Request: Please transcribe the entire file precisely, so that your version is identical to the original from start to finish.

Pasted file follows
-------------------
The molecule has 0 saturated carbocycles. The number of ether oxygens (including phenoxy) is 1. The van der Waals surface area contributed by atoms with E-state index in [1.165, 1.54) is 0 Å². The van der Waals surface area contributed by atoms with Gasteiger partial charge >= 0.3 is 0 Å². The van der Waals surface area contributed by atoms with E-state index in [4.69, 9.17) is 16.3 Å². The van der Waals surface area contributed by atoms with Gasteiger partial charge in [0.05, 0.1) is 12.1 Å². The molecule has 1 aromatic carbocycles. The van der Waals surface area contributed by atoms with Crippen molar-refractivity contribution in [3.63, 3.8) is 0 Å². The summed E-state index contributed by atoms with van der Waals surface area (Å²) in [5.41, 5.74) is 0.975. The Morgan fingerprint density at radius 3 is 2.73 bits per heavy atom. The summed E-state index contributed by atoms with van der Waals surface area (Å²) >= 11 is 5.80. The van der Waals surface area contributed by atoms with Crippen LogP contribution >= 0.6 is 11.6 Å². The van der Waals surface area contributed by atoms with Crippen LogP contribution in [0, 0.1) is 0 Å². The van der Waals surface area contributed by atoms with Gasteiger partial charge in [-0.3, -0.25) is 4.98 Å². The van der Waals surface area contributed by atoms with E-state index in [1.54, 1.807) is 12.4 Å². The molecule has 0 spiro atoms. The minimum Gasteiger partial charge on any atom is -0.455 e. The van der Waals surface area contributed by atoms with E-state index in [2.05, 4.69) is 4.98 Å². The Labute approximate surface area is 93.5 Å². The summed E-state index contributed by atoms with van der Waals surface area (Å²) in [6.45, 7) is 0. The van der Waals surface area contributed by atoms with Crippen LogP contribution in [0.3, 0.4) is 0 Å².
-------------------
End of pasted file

The molecule has 0 saturated carbocycles. The number of ether oxygens (including phenoxy) is 1. The van der Waals surface area contributed by atoms with E-state index in [1.165, 1.54) is 0 Å². The van der Waals surface area contributed by atoms with Gasteiger partial charge >= 0.3 is 0 Å². The van der Waals surface area contributed by atoms with E-state index in [4.69, 9.17) is 16.3 Å². The van der Waals surface area contributed by atoms with Gasteiger partial charge in [0.05, 0.1) is 12.1 Å². The molecule has 1 aromatic carbocycles. The van der Waals surface area contributed by atoms with Crippen molar-refractivity contribution in [3.63, 3.8) is 0 Å². The summed E-state index contributed by atoms with van der Waals surface area (Å²) in [5.41, 5.74) is 0.975. The Morgan fingerprint density at radius 3 is 2.73 bits per heavy atom. The summed E-state index contributed by atoms with van der Waals surface area (Å²) >= 11 is 5.80. The van der Waals surface area contributed by atoms with Crippen LogP contribution >= 0.6 is 11.6 Å². The van der Waals surface area contributed by atoms with Crippen LogP contribution in [0, 0.1) is 0 Å². The van der Waals surface area contributed by atoms with Gasteiger partial charge in [-0.3, -0.25) is 4.98 Å². The van der Waals surface area contributed by atoms with E-state index in [1.54, 1.807) is 12.4 Å². The molecule has 0 spiro atoms. The minimum Gasteiger partial charge on any atom is -0.455 e. The van der Waals surface area contributed by atoms with E-state index in [2.05, 4.69) is 4.98 Å². The Labute approximate surface area is 93.5 Å². The summed E-state index contributed by atoms with van der Waals surface area (Å²) in [6.45, 7) is 0. The van der Waals surface area contributed by atoms with Crippen LogP contribution in [0.3, 0.4) is 0 Å².